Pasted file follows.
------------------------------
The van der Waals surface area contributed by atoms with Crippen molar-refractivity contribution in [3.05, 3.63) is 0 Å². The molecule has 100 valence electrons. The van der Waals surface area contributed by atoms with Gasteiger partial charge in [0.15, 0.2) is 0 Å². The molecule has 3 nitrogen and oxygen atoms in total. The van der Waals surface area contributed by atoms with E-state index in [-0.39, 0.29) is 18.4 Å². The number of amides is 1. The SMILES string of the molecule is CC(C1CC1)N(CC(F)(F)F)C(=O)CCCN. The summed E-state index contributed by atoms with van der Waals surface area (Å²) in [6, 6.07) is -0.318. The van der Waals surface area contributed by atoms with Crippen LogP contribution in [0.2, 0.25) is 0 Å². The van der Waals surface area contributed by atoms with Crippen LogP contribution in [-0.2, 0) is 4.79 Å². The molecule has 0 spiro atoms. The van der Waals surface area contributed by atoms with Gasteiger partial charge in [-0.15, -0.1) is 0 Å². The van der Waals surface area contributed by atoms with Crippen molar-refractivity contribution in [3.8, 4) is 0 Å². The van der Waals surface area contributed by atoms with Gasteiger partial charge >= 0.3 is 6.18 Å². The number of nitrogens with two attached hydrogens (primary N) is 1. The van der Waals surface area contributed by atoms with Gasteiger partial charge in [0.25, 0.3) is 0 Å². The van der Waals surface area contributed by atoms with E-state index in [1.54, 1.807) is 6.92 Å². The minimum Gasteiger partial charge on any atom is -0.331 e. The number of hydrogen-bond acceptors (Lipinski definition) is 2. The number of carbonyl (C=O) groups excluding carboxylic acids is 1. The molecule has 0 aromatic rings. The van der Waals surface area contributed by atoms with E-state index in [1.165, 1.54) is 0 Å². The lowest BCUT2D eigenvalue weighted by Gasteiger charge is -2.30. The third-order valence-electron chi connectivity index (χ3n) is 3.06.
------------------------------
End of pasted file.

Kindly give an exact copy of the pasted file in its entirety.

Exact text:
The van der Waals surface area contributed by atoms with Crippen molar-refractivity contribution in [3.05, 3.63) is 0 Å². The molecule has 100 valence electrons. The van der Waals surface area contributed by atoms with Gasteiger partial charge in [0.15, 0.2) is 0 Å². The molecule has 3 nitrogen and oxygen atoms in total. The van der Waals surface area contributed by atoms with E-state index in [-0.39, 0.29) is 18.4 Å². The number of amides is 1. The SMILES string of the molecule is CC(C1CC1)N(CC(F)(F)F)C(=O)CCCN. The summed E-state index contributed by atoms with van der Waals surface area (Å²) in [6, 6.07) is -0.318. The van der Waals surface area contributed by atoms with Crippen LogP contribution in [0.2, 0.25) is 0 Å². The van der Waals surface area contributed by atoms with Crippen LogP contribution in [-0.2, 0) is 4.79 Å². The molecule has 0 spiro atoms. The van der Waals surface area contributed by atoms with Gasteiger partial charge in [-0.15, -0.1) is 0 Å². The van der Waals surface area contributed by atoms with Crippen molar-refractivity contribution in [3.8, 4) is 0 Å². The van der Waals surface area contributed by atoms with Gasteiger partial charge >= 0.3 is 6.18 Å². The number of nitrogens with two attached hydrogens (primary N) is 1. The van der Waals surface area contributed by atoms with Gasteiger partial charge in [0.25, 0.3) is 0 Å². The van der Waals surface area contributed by atoms with E-state index in [1.54, 1.807) is 6.92 Å². The minimum Gasteiger partial charge on any atom is -0.331 e. The number of hydrogen-bond acceptors (Lipinski definition) is 2. The number of carbonyl (C=O) groups excluding carboxylic acids is 1. The molecule has 0 aromatic rings. The van der Waals surface area contributed by atoms with E-state index in [1.165, 1.54) is 0 Å². The lowest BCUT2D eigenvalue weighted by Gasteiger charge is -2.30. The third-order valence-electron chi connectivity index (χ3n) is 3.06.